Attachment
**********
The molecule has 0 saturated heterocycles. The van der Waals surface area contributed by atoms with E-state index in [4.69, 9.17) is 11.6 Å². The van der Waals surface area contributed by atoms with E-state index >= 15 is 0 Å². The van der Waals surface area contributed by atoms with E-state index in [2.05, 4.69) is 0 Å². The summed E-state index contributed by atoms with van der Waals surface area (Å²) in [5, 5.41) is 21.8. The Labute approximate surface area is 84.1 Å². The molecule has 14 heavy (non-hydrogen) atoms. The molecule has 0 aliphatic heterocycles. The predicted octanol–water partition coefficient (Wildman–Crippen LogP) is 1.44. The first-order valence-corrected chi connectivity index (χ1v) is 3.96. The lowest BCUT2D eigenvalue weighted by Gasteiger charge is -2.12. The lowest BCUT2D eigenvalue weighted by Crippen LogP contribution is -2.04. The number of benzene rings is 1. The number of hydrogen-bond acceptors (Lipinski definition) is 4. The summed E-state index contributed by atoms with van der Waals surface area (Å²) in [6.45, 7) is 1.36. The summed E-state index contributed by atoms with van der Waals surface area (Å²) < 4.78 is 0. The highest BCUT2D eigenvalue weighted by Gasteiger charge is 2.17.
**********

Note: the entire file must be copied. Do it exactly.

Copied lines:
The molecule has 0 saturated heterocycles. The van der Waals surface area contributed by atoms with E-state index in [4.69, 9.17) is 11.6 Å². The van der Waals surface area contributed by atoms with E-state index >= 15 is 0 Å². The van der Waals surface area contributed by atoms with E-state index in [2.05, 4.69) is 0 Å². The summed E-state index contributed by atoms with van der Waals surface area (Å²) in [5, 5.41) is 21.8. The Labute approximate surface area is 84.1 Å². The molecule has 14 heavy (non-hydrogen) atoms. The molecule has 0 aliphatic heterocycles. The predicted octanol–water partition coefficient (Wildman–Crippen LogP) is 1.44. The first-order valence-corrected chi connectivity index (χ1v) is 3.96. The lowest BCUT2D eigenvalue weighted by Gasteiger charge is -2.12. The lowest BCUT2D eigenvalue weighted by Crippen LogP contribution is -2.04. The number of benzene rings is 1. The number of hydrogen-bond acceptors (Lipinski definition) is 4. The summed E-state index contributed by atoms with van der Waals surface area (Å²) in [6.45, 7) is 1.36. The summed E-state index contributed by atoms with van der Waals surface area (Å²) < 4.78 is 0. The highest BCUT2D eigenvalue weighted by Gasteiger charge is 2.17.